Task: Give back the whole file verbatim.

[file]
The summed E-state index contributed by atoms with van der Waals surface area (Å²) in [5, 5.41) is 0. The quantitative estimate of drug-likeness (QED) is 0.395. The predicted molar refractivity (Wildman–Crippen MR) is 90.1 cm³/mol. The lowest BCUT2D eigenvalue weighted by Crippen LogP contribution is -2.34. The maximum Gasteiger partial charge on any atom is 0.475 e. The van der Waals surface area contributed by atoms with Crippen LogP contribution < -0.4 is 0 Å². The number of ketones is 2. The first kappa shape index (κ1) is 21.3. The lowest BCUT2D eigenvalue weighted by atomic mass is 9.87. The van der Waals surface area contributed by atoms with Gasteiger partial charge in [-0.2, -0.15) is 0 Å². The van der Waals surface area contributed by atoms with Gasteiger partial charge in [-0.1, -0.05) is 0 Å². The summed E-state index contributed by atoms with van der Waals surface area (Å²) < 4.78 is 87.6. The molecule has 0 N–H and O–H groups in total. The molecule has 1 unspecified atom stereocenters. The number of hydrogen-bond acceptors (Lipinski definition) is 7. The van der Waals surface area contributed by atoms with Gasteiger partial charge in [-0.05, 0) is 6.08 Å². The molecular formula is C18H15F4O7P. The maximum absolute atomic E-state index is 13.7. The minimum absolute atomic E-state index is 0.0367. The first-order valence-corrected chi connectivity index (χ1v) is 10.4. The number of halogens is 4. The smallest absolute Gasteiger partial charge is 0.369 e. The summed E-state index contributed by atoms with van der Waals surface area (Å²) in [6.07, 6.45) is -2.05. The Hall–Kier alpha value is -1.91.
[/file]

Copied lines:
The summed E-state index contributed by atoms with van der Waals surface area (Å²) in [5, 5.41) is 0. The quantitative estimate of drug-likeness (QED) is 0.395. The predicted molar refractivity (Wildman–Crippen MR) is 90.1 cm³/mol. The lowest BCUT2D eigenvalue weighted by Crippen LogP contribution is -2.34. The maximum Gasteiger partial charge on any atom is 0.475 e. The van der Waals surface area contributed by atoms with Crippen LogP contribution < -0.4 is 0 Å². The number of ketones is 2. The first kappa shape index (κ1) is 21.3. The lowest BCUT2D eigenvalue weighted by atomic mass is 9.87. The van der Waals surface area contributed by atoms with Gasteiger partial charge in [-0.2, -0.15) is 0 Å². The van der Waals surface area contributed by atoms with Gasteiger partial charge in [-0.1, -0.05) is 0 Å². The summed E-state index contributed by atoms with van der Waals surface area (Å²) < 4.78 is 87.6. The molecule has 0 N–H and O–H groups in total. The molecule has 1 unspecified atom stereocenters. The number of hydrogen-bond acceptors (Lipinski definition) is 7. The van der Waals surface area contributed by atoms with Gasteiger partial charge in [-0.05, 0) is 6.08 Å². The molecular formula is C18H15F4O7P. The maximum absolute atomic E-state index is 13.7. The minimum absolute atomic E-state index is 0.0367. The first-order valence-corrected chi connectivity index (χ1v) is 10.4. The number of halogens is 4. The smallest absolute Gasteiger partial charge is 0.369 e. The summed E-state index contributed by atoms with van der Waals surface area (Å²) in [6.07, 6.45) is -2.05. The Hall–Kier alpha value is -1.91.